By Murray Grimwood*
As usual this is a once-over-lightly treatise and as usual, I give a link to what I consider the best extra reading: This. It’s a user-friendly book, free-to-download in part or whole, from the late David MacKay FRS (then Regius Professor of Engineering, University of Cambridge). It covers every energy option from every angle in simple language; a must-read for politicians, planners and those preaching perpetual profit.
All else being finite (current-technology nuclear included) – we will end up running on solar energy and solar derivatives (wind, hydro, tide, biomass). The first problem is that we have to use the existing to create the new – and the new has to be good enough to be able to perpetuate itself (the solar-powered Tesla factory being the best-known current example). And we need to do it fast – before the repercussions of using the old source, demand an increasing percentage of our time and effort.
The second problem is that nearly everything besides fossil fuels only does electricity (bio-fuels are the exception, but they compete with food for productive land and are currently only break-even in EROEI – Energy return on Energy Invested – terms). Charging, storing, discharging and transmission have always been the problems with electricity – it’s upside is that electric motors are near-perfectly efficient. So we’ll need to electrify everything we think we’ll do in the future.
There is the very real problem that future bets (debts – which you currently take on when building new infrastructure) may not be underwritten due to the lesser availability of future energy. The 2008 ‘readjustment’, counted in trillions of US dollars (called ‘lost’ but actually never underwritten) gives us a foretaste that the current system may not be able to ‘account’ for what we need. But the effort has to be made, irrespective of ‘budget’ projections, of ‘price comparisons’, of every financial – or fiscal – consideration. (Although it is inevitable that fitting into the new regime will change our financial – and fiscal – arrangements, probably beyond recognition).
Waiting for ‘the price to come down’ or judging ‘future savings’ using current ratios, are completely invalid in a dwindling energy-availability scenario. (A classic example is the pay-off time for solar panels – few of us apply an exponential increase in the future ‘price’ of energy when making the call to install. Taken to its conclusion, such a progression renders panels both priceless and unavailable – meaning they’re worth installing at any ‘price’, right now!).
The mind set change required, can be seen in the difference between those who stay off-grid and those who try but fail. It’s a micro version of the attitudinal change we have to make in terms of population/consumption/planetary resources; you simply have to learn to live within a budget. In the off-grid case, it’s an energy budget. Interestingly, you end up working with – not against – nature. If the sun shines, you turn on the washing-machine (it’s also the best day for drying on the line, as a rule) and do your other load-demanding stuff. Interestingly too, you find that a simple system working below full capacity, serves better long-term than a tricked-up one being run full-noise. There are lessons there for building societal-sized renewable energy systems.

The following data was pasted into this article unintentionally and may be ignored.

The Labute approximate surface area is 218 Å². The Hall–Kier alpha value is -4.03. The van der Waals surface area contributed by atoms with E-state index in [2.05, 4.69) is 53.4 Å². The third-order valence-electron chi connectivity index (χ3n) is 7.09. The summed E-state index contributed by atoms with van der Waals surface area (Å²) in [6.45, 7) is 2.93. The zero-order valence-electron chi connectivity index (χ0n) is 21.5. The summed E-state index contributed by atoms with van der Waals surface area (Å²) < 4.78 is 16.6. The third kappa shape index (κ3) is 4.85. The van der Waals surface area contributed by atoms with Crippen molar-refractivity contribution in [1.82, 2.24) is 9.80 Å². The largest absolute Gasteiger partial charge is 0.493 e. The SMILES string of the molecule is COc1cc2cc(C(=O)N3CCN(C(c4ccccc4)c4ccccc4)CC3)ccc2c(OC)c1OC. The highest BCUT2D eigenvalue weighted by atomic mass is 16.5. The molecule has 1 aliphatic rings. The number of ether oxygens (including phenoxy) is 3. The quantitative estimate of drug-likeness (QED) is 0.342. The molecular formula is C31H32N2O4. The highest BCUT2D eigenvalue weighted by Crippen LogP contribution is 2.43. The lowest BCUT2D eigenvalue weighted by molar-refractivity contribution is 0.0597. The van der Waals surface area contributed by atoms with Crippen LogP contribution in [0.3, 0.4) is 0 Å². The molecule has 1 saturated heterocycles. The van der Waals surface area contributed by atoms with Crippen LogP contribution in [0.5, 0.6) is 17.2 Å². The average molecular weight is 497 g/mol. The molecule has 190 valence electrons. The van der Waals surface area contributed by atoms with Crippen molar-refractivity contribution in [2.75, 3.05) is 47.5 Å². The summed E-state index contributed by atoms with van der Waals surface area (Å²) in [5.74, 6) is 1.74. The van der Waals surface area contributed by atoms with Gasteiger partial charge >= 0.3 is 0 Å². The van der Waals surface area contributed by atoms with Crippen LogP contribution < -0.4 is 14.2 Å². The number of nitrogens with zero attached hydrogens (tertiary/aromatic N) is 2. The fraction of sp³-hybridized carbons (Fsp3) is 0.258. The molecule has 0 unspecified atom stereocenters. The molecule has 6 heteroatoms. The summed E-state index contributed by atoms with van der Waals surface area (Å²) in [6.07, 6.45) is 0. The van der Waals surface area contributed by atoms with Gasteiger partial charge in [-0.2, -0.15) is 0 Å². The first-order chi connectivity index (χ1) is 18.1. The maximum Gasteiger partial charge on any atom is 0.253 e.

Can we ‘grow’ on renewables?
Sorry, growth (physical growth) on this planet is well into unsustainable territory now; irrespective of the energy question. It’s already an invalid goal.
To those arguing that there is seemingly-unlimited solar energy arriving on the planet daily, I agree. But it is all doing something already; ocean currents, wind, rain, food webs, biological cycles and reflecting back into space (without which we’d cook). We commandeer a surprising portion of it for ourselves, even now – the Canterbury Plains being a classic example. As with our avoidance of CO2 mitigation, we’ve avoided renewables because they don’t support ‘growth’ of net energy at the rate we have temporarily become accustomed to. (Please read your way through the linked book before disagreeing with this paragraph).
Can we maintain our current production/consumption economy on renewables? Um, no. Which, I argue, is why we haven’t. Their EROEI is maybe equivalent to tar-sands (hydro does better, excluding build) and they only do electricity – storage being the obvious supplementary question. There is a level we will be able to achieve, but it will be less than we’ve been used to.
Efficiencies, ‘productivity’, technology
A year ago, I was discussing the energy issue on a starlit tropical beach, trade winds sighing in the palms, my rowboat pulled up alongside my companion’s flash RIB. He suggested that technology was the answer. I looked at his outboard – fuel injected, computer-controlled CDI, precision-engineered, a vast technological improvement on an old Seagull. But just like the Seagull, if it ran out of fuel, it would stop. Proof – if my companion thought it through – that technology cannot be substituted for energy. Proof too, that the cognitive capacity of the human brain is gazumped by an empty tank. Every time.
What he had, was an efficient machine for turning fossil energy into forward motion; as near efficient as thermodynamics will let us get. But (as Jevons once pointed out conceptually) there are now millions of outboard motors where there were once hundreds – the net result is no energy saving.